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Looking back at four years since PASPA: Jan. 9, sports betting’s almost doomsday

by David Purdum, ESPN Chalk

The sports betting evolution in America began on May 14, 2018, when a landmark decision from the United States Supreme Court changed everything.

Four years later, Americans have bet more than $125 billion according to the Associated Press and legal sportsbooks now operate in 30 states and the District of Columbia. Betting advertising is everywhere, and some stadiums even have sportsbooks. Once-stingy bookmakers are handing out sign-up bonuses worth thousands of dollars, as they fight for a share of what’s expected to mature into the largest sports wagering market in the world.

In the first quarter of 2022, a record $26.3 billion was bet with U.S. sportsbooks, generating $1.58 billion in revenue, according to the American Gaming Association. But there’s an underlying concern about what the U.S. betting market has become. Bookmakers fear the massive, complex betting menus with modern offerings like same-game parlays leave them vulnerable to a potential doomsday.

“I think potentially there is a black swan event, where everything clicks,” Karol Corcoran, general manager of FanDuel’s online sportsbook, said, adding that such an event could be “existential” for smaller operators. “Yes, it could happen, and the chances of it happening are the same every day.”

It nearly did on Jan. 9, 2022.

A wild night in American sports betting

The night of Jan. 9, 2022 will not only go down as one of the wildest in American gambling history, but also as a warning of what sports betting has evolved into — a 24/7 high-stakes battle between cutthroat bettors and paranoid bookmakers who fear an unavoidable black swan event, like the one that almost occurred that memorable Sunday, will someday rattle the industry.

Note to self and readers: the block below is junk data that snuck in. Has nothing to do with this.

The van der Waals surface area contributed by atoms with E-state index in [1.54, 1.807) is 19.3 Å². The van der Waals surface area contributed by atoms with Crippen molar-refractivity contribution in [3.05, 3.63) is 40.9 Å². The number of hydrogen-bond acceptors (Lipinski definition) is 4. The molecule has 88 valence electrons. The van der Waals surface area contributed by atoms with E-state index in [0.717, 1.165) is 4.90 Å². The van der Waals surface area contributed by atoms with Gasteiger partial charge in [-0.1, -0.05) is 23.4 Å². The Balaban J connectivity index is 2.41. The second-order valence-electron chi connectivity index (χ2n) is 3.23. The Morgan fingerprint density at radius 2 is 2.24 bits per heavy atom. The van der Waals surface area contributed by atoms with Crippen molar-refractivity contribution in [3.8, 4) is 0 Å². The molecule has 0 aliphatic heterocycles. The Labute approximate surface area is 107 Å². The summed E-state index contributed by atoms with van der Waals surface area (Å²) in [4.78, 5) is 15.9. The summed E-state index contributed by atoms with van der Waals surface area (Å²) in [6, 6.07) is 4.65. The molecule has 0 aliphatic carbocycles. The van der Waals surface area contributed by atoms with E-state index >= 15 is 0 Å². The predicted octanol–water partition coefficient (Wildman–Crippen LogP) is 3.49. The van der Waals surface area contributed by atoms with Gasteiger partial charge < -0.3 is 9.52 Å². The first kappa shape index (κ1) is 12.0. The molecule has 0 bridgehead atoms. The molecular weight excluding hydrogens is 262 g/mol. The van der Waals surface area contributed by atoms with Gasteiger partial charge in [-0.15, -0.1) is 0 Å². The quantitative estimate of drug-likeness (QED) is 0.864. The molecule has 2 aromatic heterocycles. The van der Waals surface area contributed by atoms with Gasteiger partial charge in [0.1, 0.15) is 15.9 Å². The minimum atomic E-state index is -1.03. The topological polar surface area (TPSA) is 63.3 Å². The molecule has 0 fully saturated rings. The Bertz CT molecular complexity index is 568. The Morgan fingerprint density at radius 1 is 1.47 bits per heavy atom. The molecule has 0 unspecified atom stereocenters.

It was Week 18 of the NFL season. An epic upset Sunday afternoon had turned the final game of the day between the Chargers and Raiders into the biggest decision of the season for sportsbooks. Shortly after the NFL primetime game kicked off, though, bookmakers were forced to fend off another threat from bettors, who were reacting to late-breaking news in the NBA.


That call to action was posted by an ex-radio DJ in Indianapolis at 8:35 p.m. on Jan. 9 in a private online sports betting community called Marcus & Beau VIP.

Bettors had just minutes to capitalize. Their quest: Bet as much as possible at the longest odds available on the under on Draymond Green‘s points, rebounds and assists before the Warriors and Cavaliers tipped off at 8:40 p.m.

At 8:31 p.m., the Warriors’ PR team tweeted that Green would be on the court for the opening tip to honor the return of Klay Thompson, but would not participate in the remainder of the game due to left calf tightness. At 8:32, NBA insider Shams Charania amplified the news to his one million-plus Twitter followers. The news traveled quickly in the betting community on popular online forums like MoonshotHQ, Establish the Run and Marcus & Beau VIP. Sportsbooks all the way in Australia felt the effects.

“It speaks to just the speed of how quickly information travels,” Corcoran said. “It’s like lightning.”

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